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Newly Released Report on the Corps’ Civil Works Program and Landscape Conservation Cooperatives

Published May 4, 2018
Participation of the U.S. Army Corps of Engineers Civil Works Program in Landscape Conservation Cooperatives

Participation of the U.S. Army Corps of Engineers Civil Works Program in Landscape Conservation Cooperatives

ALEXANDRIA, VIRGINIA.   The Landscape Conservation Cooperatives (LCCs) were created by the U. S. Department of Interior (USDI) in 2009 to support independently directed, multi-organizational landscape conservation partnerships in twenty-two eco-regions of the United States and adjacent nations. The U. S. Army Corps of Engineers was invited to join most of the LCCs. The purpose of this report, just released by the Institute for Water Resources, is to describe the LCC mission and administration, their relevancy to the USACE, the benefits of participation, issues thwarting further USACE participation, and possible approaches to issues management through to the end of 2016.  The great value of landscape conservation partnerships is now widely recognized among federal and state agencies as well as numerous nongovernment organizations.  After the research for this report was completed, the LCC partnerships began a transition into arrangements that appear likely to elevate the leadership roles of the States.  Regardless of future organizational evolution, the results described in this report should inform any USACE involvement in the conservation partnerships of the future.  

During the period of this study, the LCCs sought to develop and provide landscape-scale information useful for guiding conservation actions that will sustain ecological and cultural resources in rapidly changing environments.  Each LCC invited one representative from diverse government and nongovernment organizations to participate in a steering committee chaired by elected members. Representatives were expected to speak informatively for and with the authority of their home organizations.  Each LCC was staffed with a full-time LCC coordinator who administered to internal activities and coordinated with other LCC coordinators. LCCs also included research teams who advised the steering committee about research needs and progress.  Funding for research and related activities was largely provided by the USDI, but member organizations were encouraged to contribute.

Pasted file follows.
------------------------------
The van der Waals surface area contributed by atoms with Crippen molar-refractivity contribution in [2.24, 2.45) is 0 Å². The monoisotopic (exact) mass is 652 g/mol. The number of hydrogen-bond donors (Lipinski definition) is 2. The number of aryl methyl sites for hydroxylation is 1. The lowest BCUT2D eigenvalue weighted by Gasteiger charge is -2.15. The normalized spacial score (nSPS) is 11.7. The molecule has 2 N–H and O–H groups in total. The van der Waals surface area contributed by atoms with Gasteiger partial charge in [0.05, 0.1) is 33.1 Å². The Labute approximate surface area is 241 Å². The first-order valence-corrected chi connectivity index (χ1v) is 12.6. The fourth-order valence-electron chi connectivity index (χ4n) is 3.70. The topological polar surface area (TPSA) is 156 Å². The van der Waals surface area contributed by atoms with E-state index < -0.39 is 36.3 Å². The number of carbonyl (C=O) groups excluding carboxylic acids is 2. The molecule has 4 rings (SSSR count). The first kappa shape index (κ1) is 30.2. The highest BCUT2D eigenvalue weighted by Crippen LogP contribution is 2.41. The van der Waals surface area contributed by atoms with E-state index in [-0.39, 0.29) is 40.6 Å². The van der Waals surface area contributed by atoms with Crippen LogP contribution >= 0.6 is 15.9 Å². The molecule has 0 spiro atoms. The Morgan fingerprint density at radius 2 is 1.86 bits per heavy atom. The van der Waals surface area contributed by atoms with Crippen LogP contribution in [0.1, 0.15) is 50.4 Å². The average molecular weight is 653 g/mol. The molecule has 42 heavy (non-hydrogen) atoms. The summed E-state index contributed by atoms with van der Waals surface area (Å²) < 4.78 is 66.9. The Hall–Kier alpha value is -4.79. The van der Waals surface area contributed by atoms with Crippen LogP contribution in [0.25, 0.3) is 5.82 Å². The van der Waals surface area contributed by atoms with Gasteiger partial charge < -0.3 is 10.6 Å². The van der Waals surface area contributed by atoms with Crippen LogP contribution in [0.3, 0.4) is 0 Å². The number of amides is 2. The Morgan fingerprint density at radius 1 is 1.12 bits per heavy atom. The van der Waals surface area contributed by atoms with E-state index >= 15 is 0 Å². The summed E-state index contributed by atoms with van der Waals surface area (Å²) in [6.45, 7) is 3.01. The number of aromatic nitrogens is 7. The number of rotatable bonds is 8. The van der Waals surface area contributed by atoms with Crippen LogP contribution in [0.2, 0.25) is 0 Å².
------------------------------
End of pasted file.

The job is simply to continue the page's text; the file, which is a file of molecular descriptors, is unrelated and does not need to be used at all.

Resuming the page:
The products of those investments have been substantial and continue to grow.  An immediate focus of research integration and information provision was development of landscape conservation designs that map the priority of conservation needs among landscapes and seascapes. An LCC Council was formed to communicate LCC progress and needs at the highest levels of national organization leadership.  Surveys of participants and observations of LCC activities by IWR personnel revealed the main benefits of participation in conservation cooperatives included building connections and trust with other organizations, having a say about cooperative directions, and being well informed about cutting-edge research, including adaptation to climate change.  Despite benefits, most past USACE participation was generally temporary and technical.  Outside of IWR representation, only four USACE personnel have been identified as past participants on steering committees.  Greater and more sustained participation on steering committees was hampered by low-priority recognition of LCC importance, inconsistent sources of funding, limited availability of qualified personnel, and ethical or legal concerns about the process of engagement.   

Depending on USACE Headquarters decisions,  the issues impeding greater participation in multi-organization cooperatives like the LCCs may be managed by first resolving legal and ethical issues affecting committee memberships and then appointing a Headquarters advocate to elevate the importance of landscape conservation partnerships, setting aside program funds for sustained support of participation on governing committees, resolving issues pertaining to authorized representation of the numerous Districts and Major Subordinate Commands (MSCs) in cooperatives with different regional boundaries, establishing criteria for qualified representatives, and possibly participating in national coordination and advisory bodies. IWR and ERDC could be funded to provide information and network support to USACE participants, temporarily participate on steering committees, and recruit qualified staff from MSCs.  

Learn More

For more information, visit IWR’s website.

Download the report from the IWR Library.  

Landscape Conservation Cooperative Network website.